Waldkirch says the apps she uses help her physically and mentally. "In a funny way, it kind of enriched my life. It gave me tools to help me. It happened to come along and it really raised my self-esteem."
Although she is a relatively active person, Waldkirch says it is easy for people her age to become complacent when it comes to fitness. "I wish people my age would look to tools like this and think, you don't have to accept your body is declining," she said.
"Technology doesn't have to make you lazier; it can do the opposite."
Get motivated to 'just do it'
One year ago, Jason Tolentino tipped the scale at 230 pounds. It was a combination of a poor diet and eating out every day that lead him down his weight-gaining path.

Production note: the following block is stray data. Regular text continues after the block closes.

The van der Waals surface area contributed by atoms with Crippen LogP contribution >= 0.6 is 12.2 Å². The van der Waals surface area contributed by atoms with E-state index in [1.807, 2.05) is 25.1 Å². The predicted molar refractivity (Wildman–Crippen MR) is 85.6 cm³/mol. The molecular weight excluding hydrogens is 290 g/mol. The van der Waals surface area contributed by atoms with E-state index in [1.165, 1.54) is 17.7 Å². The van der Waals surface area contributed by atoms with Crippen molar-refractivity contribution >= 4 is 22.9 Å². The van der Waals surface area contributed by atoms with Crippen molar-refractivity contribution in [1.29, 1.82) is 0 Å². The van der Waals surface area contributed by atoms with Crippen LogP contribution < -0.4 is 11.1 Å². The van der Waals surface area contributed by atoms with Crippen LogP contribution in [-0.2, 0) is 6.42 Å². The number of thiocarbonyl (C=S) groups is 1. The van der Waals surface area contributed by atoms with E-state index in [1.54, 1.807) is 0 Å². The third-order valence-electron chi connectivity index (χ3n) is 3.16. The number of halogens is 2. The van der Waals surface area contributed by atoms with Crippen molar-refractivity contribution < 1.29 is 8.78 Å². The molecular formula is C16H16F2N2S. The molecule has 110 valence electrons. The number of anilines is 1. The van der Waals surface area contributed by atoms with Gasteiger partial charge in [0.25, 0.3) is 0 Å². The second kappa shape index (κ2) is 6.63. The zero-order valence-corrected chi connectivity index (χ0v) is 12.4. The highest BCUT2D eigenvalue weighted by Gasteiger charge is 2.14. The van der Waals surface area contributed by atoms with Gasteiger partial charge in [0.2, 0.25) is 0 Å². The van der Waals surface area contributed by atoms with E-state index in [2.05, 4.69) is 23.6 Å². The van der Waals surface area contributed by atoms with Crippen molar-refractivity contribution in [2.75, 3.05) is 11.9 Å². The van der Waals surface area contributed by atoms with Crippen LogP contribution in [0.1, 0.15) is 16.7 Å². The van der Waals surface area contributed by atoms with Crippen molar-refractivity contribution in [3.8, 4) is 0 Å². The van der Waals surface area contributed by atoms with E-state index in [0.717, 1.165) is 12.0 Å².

But one day Tolentino said to himself, "Just do it," and he strapped on a pair of sneakers and ran, jogged and walked a little over five miles.
"I think what got me going was anger and willpower. I was angry at myself, and I was motivated," he said.
He started using Nike+ as a way to monitor his physical activities.Nike+ is a fitness app that allows its users to track their physical activities, which it then displays using visually rich graphs. The app also lets users share their fitness progress with other users.
Monitoring progress is a big part of why the San Francisco resident uses Nike+ consistently.
"The Nike+ app was the greatest thing that happened because it kept me going," Tolentino said. "When you look at the app and you can see your progress and see that I started off at zero and I ran 700 miles, it is incredible."
But the app didn't instantly turn Tolentino's life around.